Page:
Featured Research

from universities, journals, and other organizations

Test to improve stem cell safety

Date:
June 4, 2013
Source:
CSIRO Australia
Summary:
Scientists have developed a test to identify unsafe stem cells. It is the first safety test specifically for human induced pluripotent stem cells.

iPS cells in the lab.
Credit: Image courtesy of CSIRO Australia

CSIRO scientists have developed a test to identify unsafe stem cells. It is the first safety test specifically for human induced pluripotent stem cells (iPS) -- as published today in the international journal Stem Cells.

Related Articles


The breakthrough is a significant step in improving the quality of iPS cells and identifying unwanted cells that can form tumours. The test also determines how stable iPS cells are when grown in the lab.

"The test we have developed allows us to easily identify unsafe iPS cells. Ensuring the safety of these cell lines is paramount and we hope this test will become a routine screen as part of developing safe and effective iPS-based cell therapies."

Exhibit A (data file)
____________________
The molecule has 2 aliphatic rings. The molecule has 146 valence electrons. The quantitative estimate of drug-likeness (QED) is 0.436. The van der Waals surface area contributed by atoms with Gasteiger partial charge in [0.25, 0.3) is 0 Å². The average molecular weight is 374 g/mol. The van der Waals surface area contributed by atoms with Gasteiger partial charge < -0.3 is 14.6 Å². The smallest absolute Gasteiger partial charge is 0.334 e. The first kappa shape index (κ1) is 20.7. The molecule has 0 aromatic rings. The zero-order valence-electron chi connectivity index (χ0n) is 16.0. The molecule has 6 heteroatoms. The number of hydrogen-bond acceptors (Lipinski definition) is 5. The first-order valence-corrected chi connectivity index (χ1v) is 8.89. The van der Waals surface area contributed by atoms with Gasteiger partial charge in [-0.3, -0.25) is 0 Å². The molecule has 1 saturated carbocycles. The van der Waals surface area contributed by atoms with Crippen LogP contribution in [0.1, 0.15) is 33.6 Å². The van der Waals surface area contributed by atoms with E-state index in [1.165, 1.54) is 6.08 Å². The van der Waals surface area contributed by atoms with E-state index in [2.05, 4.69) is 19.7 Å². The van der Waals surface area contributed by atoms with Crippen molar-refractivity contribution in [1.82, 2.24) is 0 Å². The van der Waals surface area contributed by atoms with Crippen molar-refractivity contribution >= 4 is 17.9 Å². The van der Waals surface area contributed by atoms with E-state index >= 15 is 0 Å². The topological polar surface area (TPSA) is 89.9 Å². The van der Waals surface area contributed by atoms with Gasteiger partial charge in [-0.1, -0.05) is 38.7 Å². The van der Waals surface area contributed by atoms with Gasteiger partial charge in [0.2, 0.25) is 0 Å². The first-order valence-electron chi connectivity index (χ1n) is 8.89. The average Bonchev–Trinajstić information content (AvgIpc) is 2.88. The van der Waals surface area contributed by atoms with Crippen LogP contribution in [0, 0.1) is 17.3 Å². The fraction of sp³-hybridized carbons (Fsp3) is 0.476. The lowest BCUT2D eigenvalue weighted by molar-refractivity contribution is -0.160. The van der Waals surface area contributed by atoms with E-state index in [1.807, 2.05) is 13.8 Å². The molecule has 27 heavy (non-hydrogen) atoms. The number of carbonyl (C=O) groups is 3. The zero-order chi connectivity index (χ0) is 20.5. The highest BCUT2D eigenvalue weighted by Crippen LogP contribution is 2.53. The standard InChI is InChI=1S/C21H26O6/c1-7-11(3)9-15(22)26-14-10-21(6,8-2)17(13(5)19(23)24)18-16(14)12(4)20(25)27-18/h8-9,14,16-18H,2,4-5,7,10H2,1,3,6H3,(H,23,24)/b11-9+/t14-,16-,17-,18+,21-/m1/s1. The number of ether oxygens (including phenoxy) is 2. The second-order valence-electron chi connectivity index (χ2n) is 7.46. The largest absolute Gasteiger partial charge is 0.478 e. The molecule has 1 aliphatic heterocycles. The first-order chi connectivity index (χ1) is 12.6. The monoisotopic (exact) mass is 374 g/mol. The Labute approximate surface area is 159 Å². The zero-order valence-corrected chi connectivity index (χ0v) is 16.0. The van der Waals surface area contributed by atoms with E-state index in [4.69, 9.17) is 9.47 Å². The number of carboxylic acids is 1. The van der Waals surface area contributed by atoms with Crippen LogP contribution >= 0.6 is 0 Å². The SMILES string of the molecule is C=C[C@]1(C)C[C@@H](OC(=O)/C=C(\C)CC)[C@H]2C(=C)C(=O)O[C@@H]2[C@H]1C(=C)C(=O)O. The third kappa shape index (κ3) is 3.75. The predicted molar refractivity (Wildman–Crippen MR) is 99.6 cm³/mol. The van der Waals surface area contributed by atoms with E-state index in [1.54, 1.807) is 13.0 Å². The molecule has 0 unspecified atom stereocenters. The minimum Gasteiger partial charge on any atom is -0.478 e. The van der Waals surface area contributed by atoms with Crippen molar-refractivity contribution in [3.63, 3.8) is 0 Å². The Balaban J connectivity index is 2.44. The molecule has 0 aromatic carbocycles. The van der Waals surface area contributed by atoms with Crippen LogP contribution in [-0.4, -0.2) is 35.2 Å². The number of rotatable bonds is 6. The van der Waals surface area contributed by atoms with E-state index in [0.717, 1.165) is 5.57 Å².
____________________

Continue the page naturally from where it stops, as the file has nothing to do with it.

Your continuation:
Dr Andrew Laslett and his team have spent the last five years working on the project. The research has focused on comparing different types of iPS cells with human embryonic stem cells. iPS cells are now the most commonly used pluripotent stem cell type for research.

"The test we have developed allows us to easily identify unsafe iPS cells. Ensuring the safety of these cell lines is paramount and we hope this test will become a routine screen as part of developing safe and effective iPS-based cell therapies," says Dr Laslett.

Using their test method, Dr Laslett's team has shown that certain ways of making iPS cells carry more risks. When the standard technique is used, which relies on viruses to permanently change the DNA of a cell, unwanted tumours are more likely to form. In comparison, cells made using methods which do not alter cell DNA, do not form tumours.

Dr Laslett hopes the study and the new test method will help to raise the awareness and importance of stem cell safety and lead to improvements in quality control globally.

"It is widely accepted that iPS cells made using viruses should not be used for human treatment, but they can also be used in research to understand diseases and identify new drugs. Having the assurance of safe and stable cells in all situations should be a priority," says Dr Laslett.